15-Passenger Vans: Safety Risks And Mitigation Strategies

Despite their popularity as the transportation of choice for churches, school groups, and other similar organizations, the 15-passenger van is plagued with numerous safety problems. Many of these problems stem from the fact that the vans were not originally designed to be used in the passenger transportation context.

These vehicles do not have to collide with another vehicle to roll over. In a 2009 report, the National Highway Traffic Safety Administration (NHTSA) found that 15-passenger vans carrying more than ten people were three times more likely to suffer a rollover. NHTSA noted:

These crashes have raised the question as to whether fifteen-passenger vans, especially loaded fifteen passenger [sic] vans, are unusually susceptible to rollover. Fifteen-passenger vans differ from most light truck vehicles in that they have a large payload capacity and the occupants sit fairly high up in the vehicle. Therefore, when loaded, the vehicle may have a much worse rollover propensity than when unloaded.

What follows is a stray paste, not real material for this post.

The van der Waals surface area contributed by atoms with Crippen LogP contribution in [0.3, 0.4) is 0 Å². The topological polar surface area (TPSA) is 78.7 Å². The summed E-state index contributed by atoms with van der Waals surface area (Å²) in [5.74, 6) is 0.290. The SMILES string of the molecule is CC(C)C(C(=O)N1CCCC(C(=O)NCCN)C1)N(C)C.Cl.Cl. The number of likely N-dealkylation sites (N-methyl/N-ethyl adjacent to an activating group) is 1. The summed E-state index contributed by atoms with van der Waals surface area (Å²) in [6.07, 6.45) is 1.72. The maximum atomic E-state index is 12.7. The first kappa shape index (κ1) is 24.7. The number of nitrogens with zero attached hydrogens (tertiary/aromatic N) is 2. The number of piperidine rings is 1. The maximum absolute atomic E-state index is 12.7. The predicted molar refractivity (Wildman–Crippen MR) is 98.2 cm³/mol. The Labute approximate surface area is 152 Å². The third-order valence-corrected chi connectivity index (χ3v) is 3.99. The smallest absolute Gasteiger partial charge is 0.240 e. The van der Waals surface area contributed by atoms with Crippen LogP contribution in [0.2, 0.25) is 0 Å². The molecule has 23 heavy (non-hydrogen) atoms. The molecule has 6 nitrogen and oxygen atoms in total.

The safety issues became so frequent and severe that individual states conducted studies to try and figure out what was wrong: the Tennessee General Assembly released a report in 2009 that attributed the van’s safety problems to a mixture of 1) top-heaviness, 2) susceptibility to tire failure and 3) a lack of safety features commonly found in passenger transportation vehicles.

Even though these safety issues stem from the vehicle’s design, NHTSA used a 2018 report to publish safety recommendations to the passengers and drivers of these vans to help cope with and lessen the risk of injury. Following these recommendations can help reduce the risk of rollover often associated with these vehicles. Examples of these safety recommendations include:

  • van drivers should be limited to those with experience – CDL-certified drivers are ideal,
  • seat belts should always be worn,
  • van tires should constantly be monitored for appropriate inflation levels and other wear and tear, and
  • 15-Passenger vans should never transport more than fifteen people at a time and should always be loaded from front to back to help keep weight in front of the rear axle.

Lawyers in our firm are currently handling a 15-passenger van case stemming from an accident in Gwinnett County, Georgia. There were 16 occupants in a 2002 Dodge Ram B3500 van, and all were adult members of a group home. The individuals were on their way to a program meeting. The van driver attempted to change lanes to exit the interstate when the van lost control due to its inherent instability. The vehicle then tipped over and caught on fire. Several occupants were unable to escape and subsequently burned alive.